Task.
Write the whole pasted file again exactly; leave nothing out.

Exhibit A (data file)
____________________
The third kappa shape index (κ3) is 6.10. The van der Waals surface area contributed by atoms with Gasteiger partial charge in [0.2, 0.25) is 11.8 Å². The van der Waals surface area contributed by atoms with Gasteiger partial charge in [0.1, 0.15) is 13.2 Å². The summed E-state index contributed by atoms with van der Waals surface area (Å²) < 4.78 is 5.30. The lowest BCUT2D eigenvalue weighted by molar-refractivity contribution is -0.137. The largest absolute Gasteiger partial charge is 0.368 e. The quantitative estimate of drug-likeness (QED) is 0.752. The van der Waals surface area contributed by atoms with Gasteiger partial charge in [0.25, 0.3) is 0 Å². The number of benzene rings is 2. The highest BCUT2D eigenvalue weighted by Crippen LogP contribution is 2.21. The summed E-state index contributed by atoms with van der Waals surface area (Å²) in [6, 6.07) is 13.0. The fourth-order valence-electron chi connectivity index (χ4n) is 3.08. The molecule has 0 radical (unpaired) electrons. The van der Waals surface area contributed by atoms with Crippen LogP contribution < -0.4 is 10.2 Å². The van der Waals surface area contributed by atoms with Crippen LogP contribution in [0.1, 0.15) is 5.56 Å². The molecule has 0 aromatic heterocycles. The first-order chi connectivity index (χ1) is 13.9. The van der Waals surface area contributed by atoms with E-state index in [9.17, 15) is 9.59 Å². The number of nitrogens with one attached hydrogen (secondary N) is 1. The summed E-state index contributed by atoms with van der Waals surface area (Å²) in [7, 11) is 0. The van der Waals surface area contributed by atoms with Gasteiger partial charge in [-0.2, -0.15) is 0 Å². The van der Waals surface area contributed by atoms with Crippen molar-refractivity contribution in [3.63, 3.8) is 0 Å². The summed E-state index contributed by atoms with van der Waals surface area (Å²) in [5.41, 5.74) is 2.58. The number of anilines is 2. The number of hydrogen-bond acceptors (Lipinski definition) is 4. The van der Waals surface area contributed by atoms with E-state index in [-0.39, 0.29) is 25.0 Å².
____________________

The third kappa shape index (κ3) is 6.10. The van der Waals surface area contributed by atoms with Gasteiger partial charge in [0.2, 0.25) is 11.8 Å². The van der Waals surface area contributed by atoms with Gasteiger partial charge in [0.1, 0.15) is 13.2 Å². The summed E-state index contributed by atoms with van der Waals surface area (Å²) < 4.78 is 5.30. The lowest BCUT2D eigenvalue weighted by molar-refractivity contribution is -0.137. The largest absolute Gasteiger partial charge is 0.368 e. The quantitative estimate of drug-likeness (QED) is 0.752. The van der Waals surface area contributed by atoms with Gasteiger partial charge in [0.25, 0.3) is 0 Å². The number of benzene rings is 2. The highest BCUT2D eigenvalue weighted by Crippen LogP contribution is 2.21. The summed E-state index contributed by atoms with van der Waals surface area (Å²) in [6, 6.07) is 13.0. The fourth-order valence-electron chi connectivity index (χ4n) is 3.08. The molecule has 0 radical (unpaired) electrons. The van der Waals surface area contributed by atoms with Crippen LogP contribution < -0.4 is 10.2 Å². The van der Waals surface area contributed by atoms with Crippen LogP contribution in [0.1, 0.15) is 5.56 Å². The molecule has 0 aromatic heterocycles. The first-order chi connectivity index (χ1) is 13.9. The van der Waals surface area contributed by atoms with E-state index in [9.17, 15) is 9.59 Å². The number of nitrogens with one attached hydrogen (secondary N) is 1. The summed E-state index contributed by atoms with van der Waals surface area (Å²) in [7, 11) is 0. The van der Waals surface area contributed by atoms with Gasteiger partial charge in [-0.2, -0.15) is 0 Å². The van der Waals surface area contributed by atoms with Crippen molar-refractivity contribution in [3.63, 3.8) is 0 Å². The summed E-state index contributed by atoms with van der Waals surface area (Å²) in [5.41, 5.74) is 2.58. The number of anilines is 2. The number of hydrogen-bond acceptors (Lipinski definition) is 4. The van der Waals surface area contributed by atoms with E-state index in [-0.39, 0.29) is 25.0 Å².